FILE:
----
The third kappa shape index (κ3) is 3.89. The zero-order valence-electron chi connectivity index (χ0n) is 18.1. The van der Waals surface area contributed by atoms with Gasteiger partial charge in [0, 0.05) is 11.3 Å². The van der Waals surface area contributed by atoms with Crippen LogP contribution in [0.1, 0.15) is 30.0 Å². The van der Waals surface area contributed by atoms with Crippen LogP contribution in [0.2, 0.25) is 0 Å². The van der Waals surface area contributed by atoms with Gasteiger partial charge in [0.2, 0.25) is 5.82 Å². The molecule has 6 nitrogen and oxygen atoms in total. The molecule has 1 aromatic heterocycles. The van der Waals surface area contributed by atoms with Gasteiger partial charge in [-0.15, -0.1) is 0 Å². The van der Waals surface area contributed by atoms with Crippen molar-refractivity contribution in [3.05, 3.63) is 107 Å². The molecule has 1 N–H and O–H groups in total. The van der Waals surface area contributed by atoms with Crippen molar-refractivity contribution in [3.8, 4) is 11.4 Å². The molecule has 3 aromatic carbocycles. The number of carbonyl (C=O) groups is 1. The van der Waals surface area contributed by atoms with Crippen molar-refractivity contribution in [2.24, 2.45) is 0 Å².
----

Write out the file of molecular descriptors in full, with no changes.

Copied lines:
The third kappa shape index (κ3) is 3.89. The zero-order valence-electron chi connectivity index (χ0n) is 18.1. The van der Waals surface area contributed by atoms with Gasteiger partial charge in [0, 0.05) is 11.3 Å². The van der Waals surface area contributed by atoms with Crippen LogP contribution in [0.1, 0.15) is 30.0 Å². The van der Waals surface area contributed by atoms with Crippen LogP contribution in [0.2, 0.25) is 0 Å². The van der Waals surface area contributed by atoms with Gasteiger partial charge in [0.2, 0.25) is 5.82 Å². The molecule has 6 nitrogen and oxygen atoms in total. The molecule has 1 aromatic heterocycles. The van der Waals surface area contributed by atoms with Gasteiger partial charge in [-0.15, -0.1) is 0 Å². The van der Waals surface area contributed by atoms with Crippen molar-refractivity contribution in [3.05, 3.63) is 107 Å². The molecule has 1 N–H and O–H groups in total. The van der Waals surface area contributed by atoms with Crippen molar-refractivity contribution in [3.8, 4) is 11.4 Å². The molecule has 3 aromatic carbocycles. The number of carbonyl (C=O) groups is 1. The van der Waals surface area contributed by atoms with Crippen molar-refractivity contribution in [2.24, 2.45) is 0 Å².